The rotary cutter has a circular blade with a guard, whereas the standard box cutter has a retractable angled blade. The difference in blade shape and blade motion impact the effort needed to cut. The rotation of the circular blade naturally adds some sawing motion to the material-blade interface, reducing the total force needed to cut as the user draws the cutter across the paper or cardboard. Also, the rotary cutter can cut with a pushing away motion, whereas the traditional utility knife only works well with a pulling motion. This represents a morphological difference, as rotating is a different physical principle for cutting than just pulling the blade through the material to be cut. The action-function diagram shown in Figure 15 represents this morphological difference in the solution of the convert human energy to mechanical energy function.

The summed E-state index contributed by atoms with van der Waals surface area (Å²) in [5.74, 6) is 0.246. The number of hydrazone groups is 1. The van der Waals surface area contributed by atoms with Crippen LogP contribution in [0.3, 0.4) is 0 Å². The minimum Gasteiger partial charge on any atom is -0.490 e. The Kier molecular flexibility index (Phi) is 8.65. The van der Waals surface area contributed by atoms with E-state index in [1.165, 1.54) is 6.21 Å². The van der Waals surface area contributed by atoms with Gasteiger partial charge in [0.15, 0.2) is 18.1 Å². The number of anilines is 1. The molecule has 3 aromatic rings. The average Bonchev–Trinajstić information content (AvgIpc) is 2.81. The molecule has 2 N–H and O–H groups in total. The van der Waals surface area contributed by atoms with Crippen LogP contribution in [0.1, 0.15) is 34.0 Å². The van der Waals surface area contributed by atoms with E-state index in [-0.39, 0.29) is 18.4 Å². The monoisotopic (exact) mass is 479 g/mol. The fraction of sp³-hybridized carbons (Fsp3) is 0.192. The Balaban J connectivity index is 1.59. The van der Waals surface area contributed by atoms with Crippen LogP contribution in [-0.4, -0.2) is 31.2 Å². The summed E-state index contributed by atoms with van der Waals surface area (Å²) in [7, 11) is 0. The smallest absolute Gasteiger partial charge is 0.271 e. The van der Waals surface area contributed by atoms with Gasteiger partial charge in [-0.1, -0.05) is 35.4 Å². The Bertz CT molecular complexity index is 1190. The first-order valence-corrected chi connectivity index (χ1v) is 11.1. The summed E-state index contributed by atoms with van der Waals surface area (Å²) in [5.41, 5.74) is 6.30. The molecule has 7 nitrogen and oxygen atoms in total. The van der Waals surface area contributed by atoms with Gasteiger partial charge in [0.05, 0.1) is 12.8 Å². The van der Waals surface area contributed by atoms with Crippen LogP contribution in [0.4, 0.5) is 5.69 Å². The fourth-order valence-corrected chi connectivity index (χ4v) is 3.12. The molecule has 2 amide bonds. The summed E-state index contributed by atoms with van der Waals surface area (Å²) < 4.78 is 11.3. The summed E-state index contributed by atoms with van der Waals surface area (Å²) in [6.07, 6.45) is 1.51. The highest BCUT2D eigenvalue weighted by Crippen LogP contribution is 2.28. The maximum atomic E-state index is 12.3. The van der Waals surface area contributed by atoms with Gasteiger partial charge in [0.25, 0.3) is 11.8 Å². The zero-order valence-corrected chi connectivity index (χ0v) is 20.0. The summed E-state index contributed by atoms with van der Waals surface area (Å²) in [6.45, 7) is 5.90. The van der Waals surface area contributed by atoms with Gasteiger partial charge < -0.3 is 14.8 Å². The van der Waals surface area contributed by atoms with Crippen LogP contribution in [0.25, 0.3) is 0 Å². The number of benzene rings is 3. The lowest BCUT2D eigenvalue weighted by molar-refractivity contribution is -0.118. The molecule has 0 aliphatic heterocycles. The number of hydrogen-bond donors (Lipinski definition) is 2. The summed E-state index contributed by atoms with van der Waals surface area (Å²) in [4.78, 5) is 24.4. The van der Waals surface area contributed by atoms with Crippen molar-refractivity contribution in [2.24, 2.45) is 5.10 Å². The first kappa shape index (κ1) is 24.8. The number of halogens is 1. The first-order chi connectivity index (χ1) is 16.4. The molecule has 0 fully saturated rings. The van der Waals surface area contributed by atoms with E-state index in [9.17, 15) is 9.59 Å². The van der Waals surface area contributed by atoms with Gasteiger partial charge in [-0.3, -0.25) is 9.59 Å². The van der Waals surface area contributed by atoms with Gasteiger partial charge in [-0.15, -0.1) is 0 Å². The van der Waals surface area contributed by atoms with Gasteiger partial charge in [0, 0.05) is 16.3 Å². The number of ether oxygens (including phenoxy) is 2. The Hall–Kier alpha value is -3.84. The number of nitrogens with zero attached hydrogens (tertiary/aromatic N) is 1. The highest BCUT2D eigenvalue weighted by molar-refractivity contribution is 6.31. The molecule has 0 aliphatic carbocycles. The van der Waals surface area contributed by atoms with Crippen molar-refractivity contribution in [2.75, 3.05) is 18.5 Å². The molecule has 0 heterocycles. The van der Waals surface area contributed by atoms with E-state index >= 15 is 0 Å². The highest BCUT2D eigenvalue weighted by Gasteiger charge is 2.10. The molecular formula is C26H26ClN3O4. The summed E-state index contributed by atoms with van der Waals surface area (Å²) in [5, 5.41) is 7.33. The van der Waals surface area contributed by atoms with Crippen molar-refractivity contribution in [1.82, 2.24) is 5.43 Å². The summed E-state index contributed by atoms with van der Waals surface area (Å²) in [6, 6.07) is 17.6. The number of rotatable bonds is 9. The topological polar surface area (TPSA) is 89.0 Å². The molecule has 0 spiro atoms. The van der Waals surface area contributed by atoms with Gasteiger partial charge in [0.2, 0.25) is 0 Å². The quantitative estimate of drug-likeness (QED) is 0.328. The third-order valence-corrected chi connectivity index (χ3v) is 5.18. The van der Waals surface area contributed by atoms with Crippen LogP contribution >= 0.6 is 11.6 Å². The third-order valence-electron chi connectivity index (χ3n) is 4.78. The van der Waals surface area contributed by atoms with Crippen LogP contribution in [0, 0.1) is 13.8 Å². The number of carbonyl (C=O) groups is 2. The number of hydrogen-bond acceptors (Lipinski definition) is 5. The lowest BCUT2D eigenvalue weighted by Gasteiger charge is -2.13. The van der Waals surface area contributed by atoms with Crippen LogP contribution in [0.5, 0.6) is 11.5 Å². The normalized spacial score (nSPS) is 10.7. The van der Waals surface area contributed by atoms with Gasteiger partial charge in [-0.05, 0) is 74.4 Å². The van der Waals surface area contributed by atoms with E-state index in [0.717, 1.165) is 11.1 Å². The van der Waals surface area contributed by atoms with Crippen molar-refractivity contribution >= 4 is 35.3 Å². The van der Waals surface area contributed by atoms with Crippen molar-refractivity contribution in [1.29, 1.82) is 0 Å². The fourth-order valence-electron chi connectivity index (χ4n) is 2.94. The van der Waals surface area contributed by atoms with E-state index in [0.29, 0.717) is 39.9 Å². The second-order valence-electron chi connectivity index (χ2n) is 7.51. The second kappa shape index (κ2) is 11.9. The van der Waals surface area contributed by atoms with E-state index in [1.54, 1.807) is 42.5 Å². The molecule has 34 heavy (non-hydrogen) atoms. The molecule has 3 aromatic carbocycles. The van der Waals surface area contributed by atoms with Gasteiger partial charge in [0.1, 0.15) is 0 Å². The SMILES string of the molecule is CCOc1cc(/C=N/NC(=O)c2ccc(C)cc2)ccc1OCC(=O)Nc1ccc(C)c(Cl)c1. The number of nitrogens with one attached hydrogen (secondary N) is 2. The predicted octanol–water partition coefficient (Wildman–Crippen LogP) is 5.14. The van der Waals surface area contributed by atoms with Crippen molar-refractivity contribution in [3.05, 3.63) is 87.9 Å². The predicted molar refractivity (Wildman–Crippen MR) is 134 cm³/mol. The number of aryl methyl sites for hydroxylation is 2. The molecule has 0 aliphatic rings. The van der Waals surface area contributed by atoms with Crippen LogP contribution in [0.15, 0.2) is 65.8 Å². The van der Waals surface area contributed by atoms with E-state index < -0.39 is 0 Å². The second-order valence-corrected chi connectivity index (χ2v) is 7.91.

The blade extension and retraction design of the cutters is also significantly different. There are two switches to lock and unlock the blade for the rotary cutter, whereas only one switch is provided for both extending and retracting the blade for the standard box cutter. In the case of the rotary cutter, the blade extensions and retraction switches are both activated with a simple pushing in, or pushing down, motion on a single axis of travel. The blade on the rotary cutter is spring loaded to snap back into place when the retraction switch is pushed. For the traditional utility knife, the user pushes the switch into the knife to release a lock, then pushes it forward along the length of the knife to extract the blade. The simple pushing-in motion of the universal cutter is easier to accomplish then the push-in-then-push-forward motion of the standard cutter. Additionally, the actual force needed to push the switches on the rotary cutter is less than the force needed either to push in or push forward on the utility knife.